Radiofrequency ablation (RFA) is a minimally invasive procedure suitable for treating trunk varicose veins – the thick, lumpy veins visible below the skin’s surface. The process is often used in conjunction with ultrasound-guided foam sclerotherapy (UGFS), which effectively treats trunk varicose veins and reticular veins that are less lumpy and lie in the deeper layers of the skin. RFA and UGFS treatments work together to relieve the major symptoms of varicose veins and improve their appearance.
Benefits of radiofrequency ablation over alternative treatments
The National Institute for Health and Care Excellence (NICE) recommends RFA as the first line of treatment for varicose veins. When used in conjunction with UGFS (if required), it has several advantages over alternative treatments, including:
- Leaves minimal scarring, bruising and swelling
- Less invasive than surgery, with significantly faster recovery times
- Walk-in-walk-out procedure
- Less painful and more convenient than endovenous laser ablation (EVLA)
What does radiofrequency ablation involve?
RFA is a walk-in-walk-out outpatient procedure that is performed under local anaesthetic and takes less than an hour. It uses radiofrequency energy to heat the vein’s wall so that it collapses, closes and seals up. Your body will eventually absorb the dead tissue, and the treated veins will disappear.
The radiofrequency ablation procedure
You will first have an ultrasound scan to identify the veins requiring treatment. Then, under local anaesthetic and guided by ultrasound for precision, a thin plastic tube is inserted into the vein. A fine wire with the heating element at its tip is passed through the plastic tube. Once all veins have been treated, the tube is removed, and the treated area is bandaged using a full-length compression stocking.
Your consultant will usually arrange to see you in the clinic approximately four weeks after treatment to check that healing is progressing as it should.
RFA recovery time
Depending on how active your job is, you should be able to return to work straight away after treatment.
You should avoid driving on the day of the procedure. After that, you can drive as soon as you can make an emergency stop. When the left leg (clutch leg) has been treated, it’s safe to return to driving the day after treatment. When the right leg (emergency stop leg) has been treated, it is advisable to avoid driving while the bandage is in place (2 days), as this will hamper your ability to do an emergency stop.
Walking and running
Walking is an excellent post-procedure exercise as it encourages blood circulation in your legs and promotes the healing process. It is best to avoid more vigorous exercise such as jogging, aerobics or gym work-outs until after your follow-up appointment.
Swimming and cycling
Light, low-impact exercise such as swimming and cycling is good for vein health. Swimming is fine once the bandages have been removed as long as you wear your stocking. The same applies to cycling, but avoid strenuous cycling until after your follow-up appointment.
Avoid flying for six weeks after treatment, particularly if you plan to fly long haul (over 8 hours).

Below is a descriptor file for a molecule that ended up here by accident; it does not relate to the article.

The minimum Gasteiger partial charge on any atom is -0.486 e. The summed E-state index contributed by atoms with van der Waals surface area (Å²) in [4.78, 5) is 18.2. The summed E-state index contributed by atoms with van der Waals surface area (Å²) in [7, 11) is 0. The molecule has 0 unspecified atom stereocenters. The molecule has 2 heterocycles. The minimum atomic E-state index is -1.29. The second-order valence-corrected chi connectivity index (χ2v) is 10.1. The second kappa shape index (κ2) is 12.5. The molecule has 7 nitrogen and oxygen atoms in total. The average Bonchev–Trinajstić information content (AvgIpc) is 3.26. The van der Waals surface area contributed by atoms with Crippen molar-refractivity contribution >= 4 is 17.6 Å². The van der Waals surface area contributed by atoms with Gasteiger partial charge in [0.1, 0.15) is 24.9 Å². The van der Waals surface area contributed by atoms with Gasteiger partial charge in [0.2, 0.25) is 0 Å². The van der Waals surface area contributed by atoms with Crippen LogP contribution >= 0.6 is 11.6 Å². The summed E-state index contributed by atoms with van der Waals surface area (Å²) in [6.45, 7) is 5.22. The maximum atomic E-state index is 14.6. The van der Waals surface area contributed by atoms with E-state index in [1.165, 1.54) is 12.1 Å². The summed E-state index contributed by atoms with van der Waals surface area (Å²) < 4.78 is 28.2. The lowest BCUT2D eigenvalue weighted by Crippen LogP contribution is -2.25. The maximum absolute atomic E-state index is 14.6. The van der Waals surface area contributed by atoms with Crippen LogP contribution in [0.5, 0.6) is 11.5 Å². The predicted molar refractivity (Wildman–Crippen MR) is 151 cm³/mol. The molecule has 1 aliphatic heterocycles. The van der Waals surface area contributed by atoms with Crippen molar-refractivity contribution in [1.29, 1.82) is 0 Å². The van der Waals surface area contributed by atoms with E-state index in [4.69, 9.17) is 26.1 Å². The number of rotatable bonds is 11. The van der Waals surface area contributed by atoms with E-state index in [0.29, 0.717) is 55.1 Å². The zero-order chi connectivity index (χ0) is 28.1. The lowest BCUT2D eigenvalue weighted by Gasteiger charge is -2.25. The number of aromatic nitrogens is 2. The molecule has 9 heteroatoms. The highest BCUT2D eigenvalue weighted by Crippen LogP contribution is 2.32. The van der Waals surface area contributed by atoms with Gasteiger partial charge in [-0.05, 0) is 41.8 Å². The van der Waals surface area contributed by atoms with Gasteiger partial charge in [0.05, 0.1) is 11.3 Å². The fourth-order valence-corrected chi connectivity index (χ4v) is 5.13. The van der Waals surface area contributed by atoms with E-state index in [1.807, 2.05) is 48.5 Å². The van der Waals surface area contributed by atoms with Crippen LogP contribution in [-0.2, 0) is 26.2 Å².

Radiofrequency ablation risks and side effects
Radiofrequency ablation is a low-risk, routine procedure for treating varicose veins. Some patients will experience minor side effects, such as:
- Mild discomfort – this is temporary and can be relieved by over-the-counter pain medication such as paracetamol or ibuprofen.
- Temporary bruising – this disappears within a few weeks.
- Pigmentation – a small proportion of patients may develop brown streaks over the area where the varicose veins existed. This pigmentation gradually fades over 6 to 12 months.
- Lumps – some lumps or lumpiness may be felt beneath the skin over areas where the veins were treated, particularly where the varicose veins were large. They will gradually disappear over the next 6 to 12 months. Sometimes the lumpiness can be reduced by withdrawing a small volume of trapped blood from the treated vein a few weeks after treatment.
- Thrombophlebitis – where the varicose veins have been lumpy, some patients may develop a painful red lump over the position of one or more of those veins. This is called superficial thrombophlebitis. It can be treated with anti-inflammatory medication such as ibuprofen and will settle down after 1 or 2 weeks. Again, this can be treated by withdrawing a small volume of trapped blood from the treated vein a few weeks after treatment.
- Numbness – this only affects the skin area where the vein(s) were treated.
- Headache – this is temporary and can be treated with paracetamol
- Minor bleeding – a very small amount of bleeding onto the stocking during the first 24 hours post-procedure
Complications are rare for patients undergoing RFA, but there is a small risk of developing:
- Deep vein thrombosis (1 in 200 or 0.5%)
- Stroke – extremely rare
- Mild allergic reaction
- Transient visual disturbance
- Coughing and/or chest tightness
You will have the opportunity to ask questions and discuss any concerns you have about potential risks and side effects at your consultation.
How much does RFA cost?
Prices and pricing structures vary from clinic to clinic. You can avoid being faced with any hidden costs by asking for an upfront fixed-price quote at your consultation.
Contact us for more information
Premier Veins offers a range of walk-in-walk-out treatments for varicose veins and thread veins. If you would like to talk to us about our treatment packages or book a FREE mini-consultation, please contact our friendly reception team who will be happy to help.
Call us: 0121 769 2646
Email us: firstname.lastname@example.org